polar regions; I could also perceive the vacant space between the two rings.
The flattening of the polar regions is not in that gradual manner as with Jupiter, it seems not to begin till at a high latitude, and there to be more sudden than it is towards the poles of Jupiter. I have often made the same observation before, but do not remember to have recorded it any where.
April 18; 10-feet reflector, power 300. The air is very favourable, and I see the planet extremely well defined. The shadow of the ring is very black in its extent over the disk south of the ring, where I see it all the way with great distinctness.
The usual belts are on the body of Saturn; they cover a much larger zone than the belts on Jupiter generally take up, as may be seen in the figure I have given in Plate IX.; and also in a former representation of the same belts in 1794.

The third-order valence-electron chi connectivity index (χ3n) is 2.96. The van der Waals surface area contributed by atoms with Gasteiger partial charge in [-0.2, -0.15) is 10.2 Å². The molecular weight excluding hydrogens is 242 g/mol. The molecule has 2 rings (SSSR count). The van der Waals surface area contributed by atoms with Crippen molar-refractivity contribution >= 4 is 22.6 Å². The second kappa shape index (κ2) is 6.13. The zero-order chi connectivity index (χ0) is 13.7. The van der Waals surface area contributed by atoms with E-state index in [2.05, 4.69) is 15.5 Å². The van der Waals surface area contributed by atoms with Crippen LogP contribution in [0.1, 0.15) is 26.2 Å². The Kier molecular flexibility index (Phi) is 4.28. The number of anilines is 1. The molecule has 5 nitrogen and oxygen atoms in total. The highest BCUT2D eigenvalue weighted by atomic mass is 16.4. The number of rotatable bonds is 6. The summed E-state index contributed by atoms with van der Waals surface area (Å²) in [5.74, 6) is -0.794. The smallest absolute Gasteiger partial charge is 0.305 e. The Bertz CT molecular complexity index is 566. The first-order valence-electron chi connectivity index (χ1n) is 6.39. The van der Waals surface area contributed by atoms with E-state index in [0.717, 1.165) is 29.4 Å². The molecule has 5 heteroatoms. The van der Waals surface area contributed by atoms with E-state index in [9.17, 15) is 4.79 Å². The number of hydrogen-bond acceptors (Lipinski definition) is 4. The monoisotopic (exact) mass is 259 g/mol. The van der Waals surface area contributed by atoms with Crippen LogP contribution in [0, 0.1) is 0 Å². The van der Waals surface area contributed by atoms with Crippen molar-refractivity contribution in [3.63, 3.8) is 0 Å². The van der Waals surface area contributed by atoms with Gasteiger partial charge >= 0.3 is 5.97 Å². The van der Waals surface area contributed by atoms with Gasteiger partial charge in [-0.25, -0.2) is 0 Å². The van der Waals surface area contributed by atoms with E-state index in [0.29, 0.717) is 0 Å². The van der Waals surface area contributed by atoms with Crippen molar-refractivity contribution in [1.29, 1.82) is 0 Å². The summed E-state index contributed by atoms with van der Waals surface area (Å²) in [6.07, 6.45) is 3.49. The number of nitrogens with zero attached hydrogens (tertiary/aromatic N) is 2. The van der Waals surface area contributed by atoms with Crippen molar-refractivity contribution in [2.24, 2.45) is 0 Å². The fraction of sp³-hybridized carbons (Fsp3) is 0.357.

The figure of the body of Saturn, as I see it at present, is certainly different from the spheroidical figure of Jupiter. The curvature is greatest in a high latitude.
I took a measure of the situation of the four points of the greatest curvature, with my angular micrometer, and power 527. When the cross of the micrometer passed through all the four points, the angle which gives the double latitude of two of the points, one being north the other south of the ring, or equator, was 93° 16'. The latitude therefore of the four points is 46° 38'; it is there the greatest curvature takes place. As neither of the cross wires can be in the parallel, it makes the measure so difficult to take, that very great accuracy cannot be expected.
- See Phil. Trans. for 1794, Table VI. page 32.